Property Taxes in the Real World

26 Pages Posted: 29 Mar 2023

See all articles by Enid Slack

Enid Slack

University of Toronto Munk Centre for International Studies

Date Written: February 1, 2023


Property taxes are regarded by economists as good taxes for local governments. Yet property tax revenues rarely exceed 3 percent of gross domestic product in any country and usually amount to much less than that. Moreover, jurisdictions that levy property taxes rarely do so in a way that adheres to economic principles. Political pressure to maintain the tax burden at or near its current level for the sake of stability or to favour one group of taxpayers over another often overrides the economics principles of efficiency and equity. The author asserts that no matter how good the property tax is in theory, we need to consider the real-world constraints on the tax. The author sets out what an ideal property tax would look like, contrasting that ideal with what exists around the world, then describes the unique characteristics of the tax that help to explain the gap between theory and practice. Some promising strategies for reform are proposed, along with cautions regarding problematic approaches. Policy makers are well advised to link property tax reform to broader reforms in public sector management aimed at improving public services and governance. Public support for the reform is also very important. Successful implementation requires sustained political will, technical capacity, systems and procedures, financial resources, and time, but it is well worth the effort.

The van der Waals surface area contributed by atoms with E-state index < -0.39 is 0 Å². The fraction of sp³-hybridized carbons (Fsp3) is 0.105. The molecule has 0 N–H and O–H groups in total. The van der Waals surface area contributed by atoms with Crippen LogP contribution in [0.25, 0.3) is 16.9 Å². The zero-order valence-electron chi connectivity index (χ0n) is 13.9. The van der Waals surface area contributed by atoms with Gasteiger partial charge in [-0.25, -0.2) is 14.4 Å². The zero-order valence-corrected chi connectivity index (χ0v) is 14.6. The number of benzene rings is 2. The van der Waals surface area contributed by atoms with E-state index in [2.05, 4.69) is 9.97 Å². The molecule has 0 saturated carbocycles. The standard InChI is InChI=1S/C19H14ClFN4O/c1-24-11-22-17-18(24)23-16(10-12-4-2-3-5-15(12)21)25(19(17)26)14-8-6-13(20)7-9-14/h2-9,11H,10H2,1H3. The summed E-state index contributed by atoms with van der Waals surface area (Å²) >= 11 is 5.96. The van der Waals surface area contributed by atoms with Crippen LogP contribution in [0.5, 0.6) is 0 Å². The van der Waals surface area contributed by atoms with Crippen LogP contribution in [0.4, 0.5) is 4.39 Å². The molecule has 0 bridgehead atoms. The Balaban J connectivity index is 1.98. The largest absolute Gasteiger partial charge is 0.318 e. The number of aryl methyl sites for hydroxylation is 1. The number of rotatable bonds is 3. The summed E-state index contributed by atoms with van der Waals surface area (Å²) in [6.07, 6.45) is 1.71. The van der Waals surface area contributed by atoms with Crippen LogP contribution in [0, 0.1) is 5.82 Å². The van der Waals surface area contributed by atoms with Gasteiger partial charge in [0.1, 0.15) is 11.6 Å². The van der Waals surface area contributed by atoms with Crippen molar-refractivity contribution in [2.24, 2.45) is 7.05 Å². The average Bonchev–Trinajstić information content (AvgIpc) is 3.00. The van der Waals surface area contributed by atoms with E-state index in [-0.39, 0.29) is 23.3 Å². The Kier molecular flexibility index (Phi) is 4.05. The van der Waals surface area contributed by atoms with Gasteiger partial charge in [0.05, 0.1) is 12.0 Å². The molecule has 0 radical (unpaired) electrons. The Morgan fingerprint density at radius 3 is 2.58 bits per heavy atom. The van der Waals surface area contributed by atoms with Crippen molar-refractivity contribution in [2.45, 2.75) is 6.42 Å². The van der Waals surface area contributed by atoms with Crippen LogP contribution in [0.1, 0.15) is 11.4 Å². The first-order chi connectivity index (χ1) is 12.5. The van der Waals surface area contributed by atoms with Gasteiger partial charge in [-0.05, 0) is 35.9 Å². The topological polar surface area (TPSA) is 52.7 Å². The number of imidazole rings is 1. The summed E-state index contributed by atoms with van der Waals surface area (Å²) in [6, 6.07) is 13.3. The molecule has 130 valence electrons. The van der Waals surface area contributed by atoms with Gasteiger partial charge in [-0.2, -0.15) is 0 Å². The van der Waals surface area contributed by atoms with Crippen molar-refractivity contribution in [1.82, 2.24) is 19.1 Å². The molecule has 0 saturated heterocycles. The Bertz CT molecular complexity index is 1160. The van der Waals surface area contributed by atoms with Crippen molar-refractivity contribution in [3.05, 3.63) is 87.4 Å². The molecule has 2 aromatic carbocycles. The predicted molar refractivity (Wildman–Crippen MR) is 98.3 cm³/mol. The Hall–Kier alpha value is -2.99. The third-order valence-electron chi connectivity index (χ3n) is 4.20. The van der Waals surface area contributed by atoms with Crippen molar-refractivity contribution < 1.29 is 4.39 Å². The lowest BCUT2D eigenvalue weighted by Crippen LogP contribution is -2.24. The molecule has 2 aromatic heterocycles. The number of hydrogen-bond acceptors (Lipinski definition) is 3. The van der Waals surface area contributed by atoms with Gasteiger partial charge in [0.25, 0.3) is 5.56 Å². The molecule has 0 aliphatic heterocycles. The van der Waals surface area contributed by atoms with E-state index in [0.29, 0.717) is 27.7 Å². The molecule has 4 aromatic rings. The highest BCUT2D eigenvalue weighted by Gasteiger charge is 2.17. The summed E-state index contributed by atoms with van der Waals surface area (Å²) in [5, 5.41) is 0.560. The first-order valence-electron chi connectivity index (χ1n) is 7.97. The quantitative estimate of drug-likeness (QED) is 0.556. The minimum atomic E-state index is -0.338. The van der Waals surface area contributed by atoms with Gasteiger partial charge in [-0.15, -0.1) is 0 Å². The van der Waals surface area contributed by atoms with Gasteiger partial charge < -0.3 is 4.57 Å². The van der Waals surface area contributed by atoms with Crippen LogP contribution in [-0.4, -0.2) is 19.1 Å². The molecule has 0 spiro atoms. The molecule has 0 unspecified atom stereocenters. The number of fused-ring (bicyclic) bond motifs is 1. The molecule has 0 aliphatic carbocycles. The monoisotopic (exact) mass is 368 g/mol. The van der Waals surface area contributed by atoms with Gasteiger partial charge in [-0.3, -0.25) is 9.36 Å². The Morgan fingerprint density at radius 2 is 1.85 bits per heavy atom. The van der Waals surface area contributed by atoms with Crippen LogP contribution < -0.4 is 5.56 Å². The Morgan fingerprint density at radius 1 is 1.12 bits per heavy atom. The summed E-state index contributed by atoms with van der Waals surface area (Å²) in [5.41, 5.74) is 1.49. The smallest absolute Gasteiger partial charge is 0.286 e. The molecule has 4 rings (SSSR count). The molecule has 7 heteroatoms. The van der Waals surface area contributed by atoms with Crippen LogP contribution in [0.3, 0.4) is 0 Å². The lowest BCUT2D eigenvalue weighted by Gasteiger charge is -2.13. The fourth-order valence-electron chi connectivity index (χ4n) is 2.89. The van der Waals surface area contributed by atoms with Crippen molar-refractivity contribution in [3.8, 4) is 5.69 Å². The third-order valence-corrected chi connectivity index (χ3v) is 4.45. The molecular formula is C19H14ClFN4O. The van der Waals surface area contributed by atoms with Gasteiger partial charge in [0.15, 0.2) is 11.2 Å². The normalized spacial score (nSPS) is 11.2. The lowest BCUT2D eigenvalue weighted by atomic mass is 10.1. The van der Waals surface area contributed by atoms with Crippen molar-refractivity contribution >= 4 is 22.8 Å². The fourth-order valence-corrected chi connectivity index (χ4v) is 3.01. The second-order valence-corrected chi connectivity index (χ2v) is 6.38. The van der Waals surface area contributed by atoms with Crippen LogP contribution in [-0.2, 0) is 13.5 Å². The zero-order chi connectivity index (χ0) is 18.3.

Keywords: Property Taxes, Tax Reform, Tax Policy, Municipal Taxation, Local Government

Suggested Citation

Slack, Enid, Property Taxes in the Real World (February 1, 2023). Canadian Tax Journal/Revue fiscale canadienne, Vol. 70 (supp.), 2022, pp 133-58, Available at SSRN:

Enid Slack (Contact Author)

University of Toronto Munk Centre for International Studies ( email )

Toronto, Ontario

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